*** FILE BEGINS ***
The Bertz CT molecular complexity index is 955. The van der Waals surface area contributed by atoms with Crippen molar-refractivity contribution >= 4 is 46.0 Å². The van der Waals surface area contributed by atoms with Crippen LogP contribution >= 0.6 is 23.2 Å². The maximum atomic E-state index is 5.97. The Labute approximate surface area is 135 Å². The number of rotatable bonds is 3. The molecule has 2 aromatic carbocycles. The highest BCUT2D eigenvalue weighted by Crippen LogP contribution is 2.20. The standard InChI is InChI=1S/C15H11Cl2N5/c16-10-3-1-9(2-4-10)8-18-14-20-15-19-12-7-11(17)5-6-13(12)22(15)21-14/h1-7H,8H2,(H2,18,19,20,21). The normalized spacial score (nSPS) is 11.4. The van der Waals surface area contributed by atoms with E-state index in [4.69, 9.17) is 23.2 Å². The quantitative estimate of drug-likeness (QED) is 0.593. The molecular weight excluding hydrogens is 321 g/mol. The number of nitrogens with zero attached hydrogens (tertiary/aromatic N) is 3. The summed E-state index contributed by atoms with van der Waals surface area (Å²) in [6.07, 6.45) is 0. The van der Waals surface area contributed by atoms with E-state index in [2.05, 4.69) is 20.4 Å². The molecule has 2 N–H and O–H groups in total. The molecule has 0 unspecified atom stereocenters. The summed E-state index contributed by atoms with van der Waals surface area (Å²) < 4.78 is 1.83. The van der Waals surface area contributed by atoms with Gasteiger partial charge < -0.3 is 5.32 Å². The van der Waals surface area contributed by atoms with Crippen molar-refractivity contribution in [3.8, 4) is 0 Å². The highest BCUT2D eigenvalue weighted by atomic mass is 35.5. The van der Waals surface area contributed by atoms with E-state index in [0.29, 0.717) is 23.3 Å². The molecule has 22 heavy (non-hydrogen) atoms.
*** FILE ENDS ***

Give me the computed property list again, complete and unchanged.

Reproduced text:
The Bertz CT molecular complexity index is 955. The van der Waals surface area contributed by atoms with Crippen molar-refractivity contribution >= 4 is 46.0 Å². The van der Waals surface area contributed by atoms with Crippen LogP contribution >= 0.6 is 23.2 Å². The maximum atomic E-state index is 5.97. The Labute approximate surface area is 135 Å². The number of rotatable bonds is 3. The molecule has 2 aromatic carbocycles. The highest BCUT2D eigenvalue weighted by Crippen LogP contribution is 2.20. The standard InChI is InChI=1S/C15H11Cl2N5/c16-10-3-1-9(2-4-10)8-18-14-20-15-19-12-7-11(17)5-6-13(12)22(15)21-14/h1-7H,8H2,(H2,18,19,20,21). The normalized spacial score (nSPS) is 11.4. The van der Waals surface area contributed by atoms with E-state index in [4.69, 9.17) is 23.2 Å². The quantitative estimate of drug-likeness (QED) is 0.593. The molecular weight excluding hydrogens is 321 g/mol. The number of nitrogens with zero attached hydrogens (tertiary/aromatic N) is 3. The summed E-state index contributed by atoms with van der Waals surface area (Å²) in [6.07, 6.45) is 0. The van der Waals surface area contributed by atoms with E-state index in [2.05, 4.69) is 20.4 Å². The molecule has 2 N–H and O–H groups in total. The molecule has 0 unspecified atom stereocenters. The summed E-state index contributed by atoms with van der Waals surface area (Å²) < 4.78 is 1.83. The van der Waals surface area contributed by atoms with Gasteiger partial charge < -0.3 is 5.32 Å². The van der Waals surface area contributed by atoms with Crippen molar-refractivity contribution in [3.8, 4) is 0 Å². The highest BCUT2D eigenvalue weighted by atomic mass is 35.5. The van der Waals surface area contributed by atoms with E-state index in [0.29, 0.717) is 23.3 Å². The molecule has 22 heavy (non-hydrogen) atoms.